Limited workplace protections, packaging woes could stress food supplies, lawmakers worry

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More face masks and flexible food packaging are needed to keep Pennsylvania’s grocery stores in stock, legislative leaders warned Wednesday.

The need is not yet urgent, Majority Leader Bryan Cutler, R-Lancaster, said. But he hopes that Gov. Tom Wolf will work with suppliers to prioritize COVID-19 testing for food production workers, and coordinate supply chain shuffles to keep Pennsylvanian’s cupboards full.

“It’s a personal safety concern for the workers. But it’s also a societal concern in terms of availability of food,” Cutler said.

Food workers’ plight, particularly in the meatpacking industry, is well documented, from Minnesota to Pennsylvania’s own 4,500 meat cutters and packers.

According to the Philadelphia Inquirer, at least one meatpacking employee from Philadelphia has already died of COVID-19. Meanwhile, at a plant in hard-hit Luzerne County, 162 of 900 workers have tested positive for COVID-19, the Inquirer also reported.

Between power equipment and razor sharp blades, such plants are a dangerous place to work in the best of times. Add in an easily transmitted disease, and the conditions on a crowded assembly line with hundreds of employees get even harder to manage.

“The normal flu is an issue to deal with in these plants,” said Wendell Young, president of United Food and Commercial Workers Local 1776KS, which represents thousands of workers up and down the food supply chain.

Part of the issue is that federal workplace regulators at the federal Occupational Safety and Health Administration have held out on issuing rules to private employers for managing coronavirus in their workplaces.

“OSHA absolutely has the ability to protect high-risk workers, but it’s choosing not to,” Katie Tracy, an analyst at the Center for Progressive Reform, told the Capital-Star.

That task has instead been left to the states, which have started to issue a patchwork of regulations through their agencies.

For example, Pennsylvania ordered “life-sustaining businesses” to stagger shifts, conduct temperature screenings, and provide masks to workers.

Young welcomed the new standards, saying at the very least they could provide a way for local and state authorities to hold employers to account.

“If you’re a company granted [a waiver] to stay open, with that comes a responsibility to protect your workers,” Young told the Capital-Star. “While you may be an essential business, they are not sacrificial workers, and they shouldn’t be treated as such.”

Enforcement of Wolf’s rule will, in the case of food processing, fall to the state Department of Agriculture. So far, Young said he hasn’t encountered many uncooperative employers. 

And, according to Pennsylvania Agriculture Secretary Russell Redding, some plants have even temporarily closed to adjust their plants for the new normal.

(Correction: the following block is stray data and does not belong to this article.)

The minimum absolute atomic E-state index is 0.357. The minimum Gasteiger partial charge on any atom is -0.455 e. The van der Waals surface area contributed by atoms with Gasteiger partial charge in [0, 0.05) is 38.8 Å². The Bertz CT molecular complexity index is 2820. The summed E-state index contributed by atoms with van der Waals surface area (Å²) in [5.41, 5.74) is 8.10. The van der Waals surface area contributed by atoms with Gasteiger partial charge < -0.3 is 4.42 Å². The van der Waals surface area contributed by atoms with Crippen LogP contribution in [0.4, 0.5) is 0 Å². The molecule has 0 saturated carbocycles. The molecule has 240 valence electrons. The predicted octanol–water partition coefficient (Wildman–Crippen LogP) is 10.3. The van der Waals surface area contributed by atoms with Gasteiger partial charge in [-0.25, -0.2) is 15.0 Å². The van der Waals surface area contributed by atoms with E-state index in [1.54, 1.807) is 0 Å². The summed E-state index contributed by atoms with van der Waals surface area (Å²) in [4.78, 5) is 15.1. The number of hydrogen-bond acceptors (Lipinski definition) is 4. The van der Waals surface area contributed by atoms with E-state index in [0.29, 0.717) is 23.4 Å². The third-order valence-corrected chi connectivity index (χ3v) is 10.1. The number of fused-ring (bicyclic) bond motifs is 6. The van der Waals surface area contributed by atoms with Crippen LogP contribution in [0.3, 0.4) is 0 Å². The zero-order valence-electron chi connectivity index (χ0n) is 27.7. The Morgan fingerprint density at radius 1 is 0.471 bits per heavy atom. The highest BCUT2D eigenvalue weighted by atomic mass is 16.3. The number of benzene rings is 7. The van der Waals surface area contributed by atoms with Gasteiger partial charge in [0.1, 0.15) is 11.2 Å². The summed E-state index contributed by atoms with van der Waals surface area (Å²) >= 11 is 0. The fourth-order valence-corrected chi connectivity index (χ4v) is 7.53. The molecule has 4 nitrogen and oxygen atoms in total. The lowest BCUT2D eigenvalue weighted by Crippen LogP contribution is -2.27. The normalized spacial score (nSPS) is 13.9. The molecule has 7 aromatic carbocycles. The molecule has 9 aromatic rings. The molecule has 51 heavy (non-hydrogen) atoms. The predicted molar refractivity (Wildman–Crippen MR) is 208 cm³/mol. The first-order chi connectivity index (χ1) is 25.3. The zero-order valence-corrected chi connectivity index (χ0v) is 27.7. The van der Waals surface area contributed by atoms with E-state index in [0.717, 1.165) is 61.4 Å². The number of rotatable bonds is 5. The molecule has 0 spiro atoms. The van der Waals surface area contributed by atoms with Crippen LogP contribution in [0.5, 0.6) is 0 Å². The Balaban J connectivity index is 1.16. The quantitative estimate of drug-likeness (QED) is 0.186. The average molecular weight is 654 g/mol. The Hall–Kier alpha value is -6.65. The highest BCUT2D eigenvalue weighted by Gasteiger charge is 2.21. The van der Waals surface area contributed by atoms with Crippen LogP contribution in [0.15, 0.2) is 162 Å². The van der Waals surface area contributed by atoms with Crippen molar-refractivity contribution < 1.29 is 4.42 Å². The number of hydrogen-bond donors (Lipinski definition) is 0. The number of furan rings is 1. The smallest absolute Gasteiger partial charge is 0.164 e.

Those it might have been a “painful decision” to close for 14 days to conduct a thorough cleaning, repositioning their production lines, and add new safety and protective measures, 

During a Wednesday press call, Redding credited those producers with doing a “really, really good thing.” 

Redding added that working with that industry on the new standards has gone “incredibly well,” and that he’d be joining a White House call on Monday to discuss their approach.

The state’s new policies haven’t been without some pushback. 

In an April 17 letter to Wolf, Cutler and three other House Republicans said Wolf’s “recent order for all employees to wear masks is not practical in many agribusiness and food processing settings.”

The letter instead called for the state to coordinate production rates, connect food processors with PPE suppliers, and prioritize testing for food manufacturing workers.

Mirroring the position taken by state Health Secretary Dr. Rachel Levine, Redding advised against mass testing of all plant workers, due to the high rate of false positives in COVID-19 tests.

Cutler further argued Wednesday that meatpacking workers should receive similar coronavirus protections as hospital workers.

But asked if additional enforcement was the answer, Cutler was hesitant, claiming that “there’s no evidence of anything yet. This is about being prepared.”

Reuse and recycle?

Another concern for policy makers is how to make sure good food goes to people’s plates, not the garbage, simply because it used to be in a 50-pound, instead of 5-pound package.

With so many restaurants closed, food suppliers have lost up to 50 percent of their market, Cutler said. 

That food is still edible and available, Cutler said, “we need to figure out how to repackage” it.

A similar problem has emerged with toilet paper, Cutler noted. According to online business news site Marker, shortages of the valuable commodity are not driven by hoarding, 

Instead, as more people work remotely, toilet paper produced in bulk to sell to office buildings or schools cannot be repackaged for home use.

He called for the Wolf administration to connect idle manufacturers with food producers so that food normally sold in bulk to a busy diner or tavern could be repacked for home use.

In his letter to Wolf, Cutler also called for the administration to let food suppliers and idled manufacturers coordinate packaging on a state website established amid the pandemic to help address the problem.

Redding agreed with Cutler’s assessment.

“All of that product that was in raw form before could not be simply broken down, repackaged, relabeled, and shipped out,” Redding said.

He cited food safety issues, as well as cost barriers to such a shift for farmers small and large.

There is one bright spot, however. Redding said that dumping of perishables such as milk and eggs has declined in recent weeks.